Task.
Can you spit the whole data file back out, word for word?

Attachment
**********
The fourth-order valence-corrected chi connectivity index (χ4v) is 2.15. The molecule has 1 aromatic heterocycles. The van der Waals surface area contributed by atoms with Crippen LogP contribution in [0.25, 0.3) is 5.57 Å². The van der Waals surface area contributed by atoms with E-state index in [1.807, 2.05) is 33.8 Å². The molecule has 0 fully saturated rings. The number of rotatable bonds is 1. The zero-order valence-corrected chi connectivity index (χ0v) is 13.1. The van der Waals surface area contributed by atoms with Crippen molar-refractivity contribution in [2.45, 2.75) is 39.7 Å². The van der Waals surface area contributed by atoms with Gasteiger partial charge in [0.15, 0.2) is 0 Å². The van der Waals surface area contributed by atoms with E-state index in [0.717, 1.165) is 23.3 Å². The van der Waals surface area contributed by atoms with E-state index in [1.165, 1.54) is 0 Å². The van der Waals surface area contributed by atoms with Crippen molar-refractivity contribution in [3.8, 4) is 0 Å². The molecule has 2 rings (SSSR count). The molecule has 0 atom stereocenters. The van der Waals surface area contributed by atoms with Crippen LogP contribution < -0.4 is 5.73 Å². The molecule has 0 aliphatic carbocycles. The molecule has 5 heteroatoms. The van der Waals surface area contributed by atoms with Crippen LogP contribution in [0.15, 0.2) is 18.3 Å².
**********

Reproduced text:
The fourth-order valence-corrected chi connectivity index (χ4v) is 2.15. The molecule has 1 aromatic heterocycles. The van der Waals surface area contributed by atoms with Crippen LogP contribution in [0.25, 0.3) is 5.57 Å². The van der Waals surface area contributed by atoms with E-state index in [1.807, 2.05) is 33.8 Å². The molecule has 0 fully saturated rings. The number of rotatable bonds is 1. The zero-order valence-corrected chi connectivity index (χ0v) is 13.1. The van der Waals surface area contributed by atoms with Crippen molar-refractivity contribution in [2.45, 2.75) is 39.7 Å². The van der Waals surface area contributed by atoms with Gasteiger partial charge in [0.15, 0.2) is 0 Å². The van der Waals surface area contributed by atoms with E-state index in [0.717, 1.165) is 23.3 Å². The van der Waals surface area contributed by atoms with E-state index in [1.165, 1.54) is 0 Å². The van der Waals surface area contributed by atoms with Crippen molar-refractivity contribution in [3.8, 4) is 0 Å². The molecule has 2 rings (SSSR count). The molecule has 0 atom stereocenters. The van der Waals surface area contributed by atoms with Crippen LogP contribution < -0.4 is 5.73 Å². The molecule has 0 aliphatic carbocycles. The molecule has 5 heteroatoms. The van der Waals surface area contributed by atoms with Crippen LogP contribution in [0.15, 0.2) is 18.3 Å².